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Andre AtoianLimbic Medical, Los Angeles, CA, USA

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Harry BowlesDepartment of Surgery, Office of Medical Administration & Division of Anesthesiology, Huntington Memorial Hospital, Pasadena, CA, USA

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Sarah GerhkeLimbic Medical, Los Angeles, CA, USA

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Suzy AtoianLimbic Medical, Los Angeles, CA, USA

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Nigel BowlesLimbic Medical, Los Angeles, CA, USA

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Duraiyah ThangathuraiDepartment of Anesthesiology, Division of Critical Care Medicine, The Keck School of Medicine at USC, Los Angeles, CA, USA

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Abstract

Background and aims

The COVID-19 pandemic exacerbated pre-existing high-levels of physician stress and burnout1. In order to help treat frontline colleagues who were diagnosed with acute stress disorder, we chose a non-psychedelic, ketamine micro-dose treatment strategy for symptom management.

Methods

We provided care virtually, and all patients were prescribed sublingual ketamine once daily. Each patient was evaluated using the NIH-PROMIS CAT assessments for stress, depression, anxiety, and PTSD via a remote, HIPAA compliant patient self-reporting platform. Progress was tracked and assessed against a baseline value obtained prior to the start of treatment. Patient progress was evaluated at a 4–6-week interval. Patients did not report any significant side effects to the treatment regimen.

Results

100% (25/25) of patients experienced improved anxiety, 92% (23/25) experienced improved stress, 96% (24/25) experienced improved PTSD, and 91% (20/22) experienced improved depression.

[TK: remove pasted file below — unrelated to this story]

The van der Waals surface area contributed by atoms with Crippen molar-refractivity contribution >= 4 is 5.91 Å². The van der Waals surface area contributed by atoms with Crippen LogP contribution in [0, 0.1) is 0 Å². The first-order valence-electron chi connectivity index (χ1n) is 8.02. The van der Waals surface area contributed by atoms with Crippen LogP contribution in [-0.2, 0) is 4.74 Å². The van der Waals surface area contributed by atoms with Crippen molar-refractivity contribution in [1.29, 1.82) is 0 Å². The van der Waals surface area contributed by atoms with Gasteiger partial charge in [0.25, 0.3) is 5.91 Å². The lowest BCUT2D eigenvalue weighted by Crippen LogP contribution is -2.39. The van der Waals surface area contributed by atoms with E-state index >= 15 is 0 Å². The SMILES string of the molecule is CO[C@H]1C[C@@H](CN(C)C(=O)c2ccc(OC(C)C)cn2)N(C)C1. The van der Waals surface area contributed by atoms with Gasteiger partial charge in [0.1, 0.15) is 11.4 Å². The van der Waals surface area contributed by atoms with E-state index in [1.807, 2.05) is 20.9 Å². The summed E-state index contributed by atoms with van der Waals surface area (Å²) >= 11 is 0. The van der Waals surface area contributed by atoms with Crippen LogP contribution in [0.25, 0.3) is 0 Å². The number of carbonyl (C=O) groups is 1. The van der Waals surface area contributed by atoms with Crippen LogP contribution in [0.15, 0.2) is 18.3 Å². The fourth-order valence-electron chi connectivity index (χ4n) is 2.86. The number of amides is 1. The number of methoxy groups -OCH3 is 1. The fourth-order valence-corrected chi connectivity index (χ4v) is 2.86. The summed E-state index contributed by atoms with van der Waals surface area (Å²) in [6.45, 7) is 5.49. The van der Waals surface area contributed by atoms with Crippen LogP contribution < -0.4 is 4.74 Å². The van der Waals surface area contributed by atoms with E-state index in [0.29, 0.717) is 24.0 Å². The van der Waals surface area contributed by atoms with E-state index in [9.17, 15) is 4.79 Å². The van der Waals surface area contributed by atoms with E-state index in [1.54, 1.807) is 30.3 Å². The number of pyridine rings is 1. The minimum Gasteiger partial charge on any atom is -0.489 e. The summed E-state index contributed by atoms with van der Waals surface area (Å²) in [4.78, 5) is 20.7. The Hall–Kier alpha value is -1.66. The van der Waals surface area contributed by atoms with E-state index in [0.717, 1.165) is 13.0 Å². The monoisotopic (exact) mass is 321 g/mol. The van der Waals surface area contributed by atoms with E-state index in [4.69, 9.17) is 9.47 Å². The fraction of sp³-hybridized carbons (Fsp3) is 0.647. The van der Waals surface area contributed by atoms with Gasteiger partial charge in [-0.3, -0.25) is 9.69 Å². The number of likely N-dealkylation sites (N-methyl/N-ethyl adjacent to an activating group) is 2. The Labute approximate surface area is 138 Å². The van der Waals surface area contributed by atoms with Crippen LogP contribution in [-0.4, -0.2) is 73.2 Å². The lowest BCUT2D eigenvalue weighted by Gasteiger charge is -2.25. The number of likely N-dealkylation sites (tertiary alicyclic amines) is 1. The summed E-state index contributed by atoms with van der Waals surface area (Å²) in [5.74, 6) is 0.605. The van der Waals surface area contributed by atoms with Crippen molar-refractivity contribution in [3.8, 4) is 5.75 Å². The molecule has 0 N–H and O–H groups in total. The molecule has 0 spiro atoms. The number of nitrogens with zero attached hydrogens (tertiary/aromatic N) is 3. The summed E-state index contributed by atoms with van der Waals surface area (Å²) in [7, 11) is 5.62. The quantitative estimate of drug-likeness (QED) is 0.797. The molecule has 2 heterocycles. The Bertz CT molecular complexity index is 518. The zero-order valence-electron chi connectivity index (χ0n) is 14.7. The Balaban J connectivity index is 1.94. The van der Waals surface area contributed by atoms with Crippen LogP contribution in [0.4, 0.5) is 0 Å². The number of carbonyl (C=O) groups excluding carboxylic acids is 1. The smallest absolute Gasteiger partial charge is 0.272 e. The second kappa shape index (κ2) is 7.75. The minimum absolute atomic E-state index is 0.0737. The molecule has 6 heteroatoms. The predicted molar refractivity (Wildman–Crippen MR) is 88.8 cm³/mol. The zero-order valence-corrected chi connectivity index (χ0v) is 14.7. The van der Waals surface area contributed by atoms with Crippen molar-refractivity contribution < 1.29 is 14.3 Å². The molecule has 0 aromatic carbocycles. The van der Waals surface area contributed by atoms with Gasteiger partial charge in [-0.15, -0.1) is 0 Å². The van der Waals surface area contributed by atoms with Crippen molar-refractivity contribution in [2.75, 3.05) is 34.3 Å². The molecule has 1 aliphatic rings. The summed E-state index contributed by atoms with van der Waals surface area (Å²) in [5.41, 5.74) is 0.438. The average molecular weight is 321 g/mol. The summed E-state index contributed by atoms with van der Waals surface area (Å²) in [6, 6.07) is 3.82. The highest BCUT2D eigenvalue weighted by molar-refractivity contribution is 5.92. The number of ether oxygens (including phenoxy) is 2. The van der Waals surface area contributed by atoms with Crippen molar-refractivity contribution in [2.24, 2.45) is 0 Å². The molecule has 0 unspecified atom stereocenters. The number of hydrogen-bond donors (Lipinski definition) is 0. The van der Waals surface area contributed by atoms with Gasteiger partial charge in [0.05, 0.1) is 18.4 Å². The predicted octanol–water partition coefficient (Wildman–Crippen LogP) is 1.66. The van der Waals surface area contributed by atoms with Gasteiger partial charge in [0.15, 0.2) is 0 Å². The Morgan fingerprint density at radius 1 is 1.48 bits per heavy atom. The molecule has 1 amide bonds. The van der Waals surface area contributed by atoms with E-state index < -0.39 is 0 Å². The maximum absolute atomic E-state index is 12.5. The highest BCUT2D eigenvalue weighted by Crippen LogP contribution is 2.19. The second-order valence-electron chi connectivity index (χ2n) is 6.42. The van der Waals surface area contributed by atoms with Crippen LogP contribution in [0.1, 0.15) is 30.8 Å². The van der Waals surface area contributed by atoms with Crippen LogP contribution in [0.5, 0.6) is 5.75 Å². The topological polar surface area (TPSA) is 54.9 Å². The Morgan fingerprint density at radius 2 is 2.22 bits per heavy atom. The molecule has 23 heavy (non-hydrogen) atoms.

Conclusions

While we cannot draw definitive conclusions from the association demonstrated by this data, we believe these results demonstrate that further research into the efficacy of daily, short-term ketamine micro-doses for treatment of acute stress disorder is warranted.

Abstract

Background and aims

The COVID-19 pandemic exacerbated pre-existing high-levels of physician stress and burnout1. In order to help treat frontline colleagues who were diagnosed with acute stress disorder, we chose a non-psychedelic, ketamine micro-dose treatment strategy for symptom management.

Methods

We provided care virtually, and all patients were prescribed sublingual ketamine once daily. Each patient was evaluated using the NIH-PROMIS CAT assessments for stress, depression, anxiety, and PTSD via a remote, HIPAA compliant patient self-reporting platform. Progress was tracked and assessed against a baseline value obtained prior to the start of treatment. Patient progress was evaluated at a 4–6-week interval. Patients did not report any significant side effects to the treatment regimen.

Results

100% (25/25) of patients experienced improved anxiety, 92% (23/25) experienced improved stress, 96% (24/25) experienced improved PTSD, and 91% (20/22) experienced improved depression.

Conclusions

While we cannot draw definitive conclusions from the association demonstrated by this data, we believe these results demonstrate that further research into the efficacy of daily, short-term ketamine micro-doses for treatment of acute stress disorder is warranted.

Introduction

The COVID-19 pandemic exacerbated pre-existing high-levels of physician stress and burnout, threatening the safety and performance of front-line health care workers (West, Dyrbye, & Shanafelt, 2018). To help our frontline colleagues, we created a protocol based on our experience as a ketamine clinic to treat those healthcare workers diagnosed with acute stress disorder.

Ketamine is currently the only FDA approved drug with psychedelic properties. Since 2006, a large body of literature has been published on the efficacy of Ketamine for off-label treatment of mood disorders utilizing dissociative, psychedelic “macro-dose" protocols (Zarate et al., 2006).

For our study, we chose a non-psychedelic, micro-dose treatment strategy as an alternative to existing ketamine treatment strategies.

This study received the Institute of Cellular and Regenerative Medicine institutional review board approval for a retrospective chart review to assess the efficacy of our intervention. All patient data was de-identified and patient records kept confidential.

This retrospective study is an open label, proof-of-concept trial, neither structured nor powered to reach a definitive conclusion, but rather intended to determine if this clinical strategy deserves further study.

Methods

We provided all care virtually, and data was collected via the remote, HIPAA-compliant, patient self-reporting outcomes platform Outcome MD.

See Table 1 for Inclusion/Exclusion criteria.

Table 1.

Inclusion/Exclusion criteria

Inclusion CriteriaExclusion Criteria